A team of students in Morocco have successfully developed an environmentally sustainable home made almost exclusively from hemp and solar panels.
The building was erected as an entry into the SUNIMPLANT project’s ‘Solar Decathlon’, a competition organized by the United States Department of Energy and Morocco’s Centre de recherche en Energie solaire et Energies nouvelles to encourage construction of solar-powered buildings.
This design is unique and was built from only locally sourced hemp, vegetable-based bio-resins, and other non-synthetic materials found in the region.
“This ‘spaceship’ is advanced in time and reflects a turn not only in North Africa but in hemp construction, which doesn’t have comparable prototypes anywhere in the world.” — Monika Brümmer, German Architect and Project Leader
Monika is also the co-founder of Adrar Nouh, a Spain-based NGO with a focus on using hemp to build environmentally sustainable homes in Morocco’s poor and rural High Rif region.
The spherical home spans 90 square meters (approximately 969 square feet) and features 24 photovoltaic solar panels with a total price tag of only $120,000. The structure actually costs less than half of the most expensive entries in the competition.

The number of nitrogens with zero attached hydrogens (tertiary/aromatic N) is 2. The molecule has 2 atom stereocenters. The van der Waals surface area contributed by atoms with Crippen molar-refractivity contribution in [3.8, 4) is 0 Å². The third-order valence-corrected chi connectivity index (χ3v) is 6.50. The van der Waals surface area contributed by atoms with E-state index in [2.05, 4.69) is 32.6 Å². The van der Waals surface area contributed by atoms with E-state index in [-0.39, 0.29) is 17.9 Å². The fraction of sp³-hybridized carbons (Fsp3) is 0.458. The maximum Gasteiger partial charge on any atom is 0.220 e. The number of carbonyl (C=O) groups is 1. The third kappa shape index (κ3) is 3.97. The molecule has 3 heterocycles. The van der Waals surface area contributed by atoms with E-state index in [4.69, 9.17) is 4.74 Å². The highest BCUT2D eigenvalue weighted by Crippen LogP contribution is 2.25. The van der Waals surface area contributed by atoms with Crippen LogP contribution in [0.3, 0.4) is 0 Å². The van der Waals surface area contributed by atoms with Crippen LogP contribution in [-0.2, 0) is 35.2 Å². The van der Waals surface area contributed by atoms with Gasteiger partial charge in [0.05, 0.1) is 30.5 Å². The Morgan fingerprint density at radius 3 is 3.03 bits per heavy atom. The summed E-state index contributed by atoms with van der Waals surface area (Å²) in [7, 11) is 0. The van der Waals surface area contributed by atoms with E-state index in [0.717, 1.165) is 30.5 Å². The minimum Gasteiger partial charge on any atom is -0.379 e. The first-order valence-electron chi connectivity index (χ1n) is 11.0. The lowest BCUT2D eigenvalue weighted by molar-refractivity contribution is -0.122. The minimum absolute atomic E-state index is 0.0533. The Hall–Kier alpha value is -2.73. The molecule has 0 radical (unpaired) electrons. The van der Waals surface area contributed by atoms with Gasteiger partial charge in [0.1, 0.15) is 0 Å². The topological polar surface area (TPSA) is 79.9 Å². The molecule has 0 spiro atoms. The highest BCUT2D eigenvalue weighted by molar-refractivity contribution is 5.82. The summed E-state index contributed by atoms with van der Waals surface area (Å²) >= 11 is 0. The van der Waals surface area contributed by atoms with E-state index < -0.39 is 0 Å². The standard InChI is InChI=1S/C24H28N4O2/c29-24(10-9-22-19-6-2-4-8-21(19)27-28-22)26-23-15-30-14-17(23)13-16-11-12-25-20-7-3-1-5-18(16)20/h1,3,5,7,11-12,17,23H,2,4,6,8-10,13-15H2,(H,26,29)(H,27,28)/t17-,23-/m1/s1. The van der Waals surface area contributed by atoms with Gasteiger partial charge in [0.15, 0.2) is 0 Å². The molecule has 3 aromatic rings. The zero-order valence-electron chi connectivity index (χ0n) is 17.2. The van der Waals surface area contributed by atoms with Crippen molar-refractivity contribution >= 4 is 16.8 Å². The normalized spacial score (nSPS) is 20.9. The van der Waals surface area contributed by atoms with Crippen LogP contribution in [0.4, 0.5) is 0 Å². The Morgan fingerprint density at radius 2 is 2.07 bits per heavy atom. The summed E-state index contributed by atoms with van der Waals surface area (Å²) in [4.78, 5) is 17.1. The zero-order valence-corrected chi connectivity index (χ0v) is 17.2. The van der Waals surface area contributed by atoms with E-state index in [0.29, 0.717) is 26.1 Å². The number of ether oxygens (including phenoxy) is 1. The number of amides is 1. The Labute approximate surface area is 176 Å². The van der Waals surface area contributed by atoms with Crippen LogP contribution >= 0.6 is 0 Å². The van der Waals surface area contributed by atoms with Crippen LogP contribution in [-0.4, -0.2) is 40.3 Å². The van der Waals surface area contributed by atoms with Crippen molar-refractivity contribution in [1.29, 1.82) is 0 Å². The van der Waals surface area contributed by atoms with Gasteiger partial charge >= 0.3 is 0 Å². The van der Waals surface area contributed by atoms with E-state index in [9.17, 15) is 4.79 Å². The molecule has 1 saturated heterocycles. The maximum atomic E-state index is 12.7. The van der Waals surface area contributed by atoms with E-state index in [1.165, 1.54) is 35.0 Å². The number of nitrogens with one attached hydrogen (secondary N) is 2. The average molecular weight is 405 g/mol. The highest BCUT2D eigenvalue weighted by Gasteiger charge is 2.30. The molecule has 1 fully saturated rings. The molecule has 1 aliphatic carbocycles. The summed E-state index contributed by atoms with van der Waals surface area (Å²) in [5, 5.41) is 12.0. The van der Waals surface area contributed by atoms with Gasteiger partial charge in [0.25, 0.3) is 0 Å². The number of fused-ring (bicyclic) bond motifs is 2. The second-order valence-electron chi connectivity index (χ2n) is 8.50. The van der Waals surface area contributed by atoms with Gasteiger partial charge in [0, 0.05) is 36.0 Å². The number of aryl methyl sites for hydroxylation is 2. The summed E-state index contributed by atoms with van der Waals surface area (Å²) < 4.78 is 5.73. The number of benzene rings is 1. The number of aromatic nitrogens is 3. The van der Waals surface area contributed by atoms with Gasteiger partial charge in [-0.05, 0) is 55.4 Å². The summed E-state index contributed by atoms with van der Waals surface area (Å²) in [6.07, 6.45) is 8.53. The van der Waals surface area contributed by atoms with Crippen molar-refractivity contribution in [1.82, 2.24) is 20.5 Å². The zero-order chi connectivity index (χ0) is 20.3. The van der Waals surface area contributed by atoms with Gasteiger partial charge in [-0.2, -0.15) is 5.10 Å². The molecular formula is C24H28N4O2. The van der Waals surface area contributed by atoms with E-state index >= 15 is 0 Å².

According to Brümmer, the building could be optimized even further if hemp-clay boards were installed as internal partitioning walls and floors. Although funding restrictions did partially obstruct their original goal, the home features some interesting innovations such as hemp wool-derived panels which protect the underside of the solar panels against extreme weather conditions, an important inclusion for a region which reaches up to 114°F in the shade during August and September.
Via Waking Times
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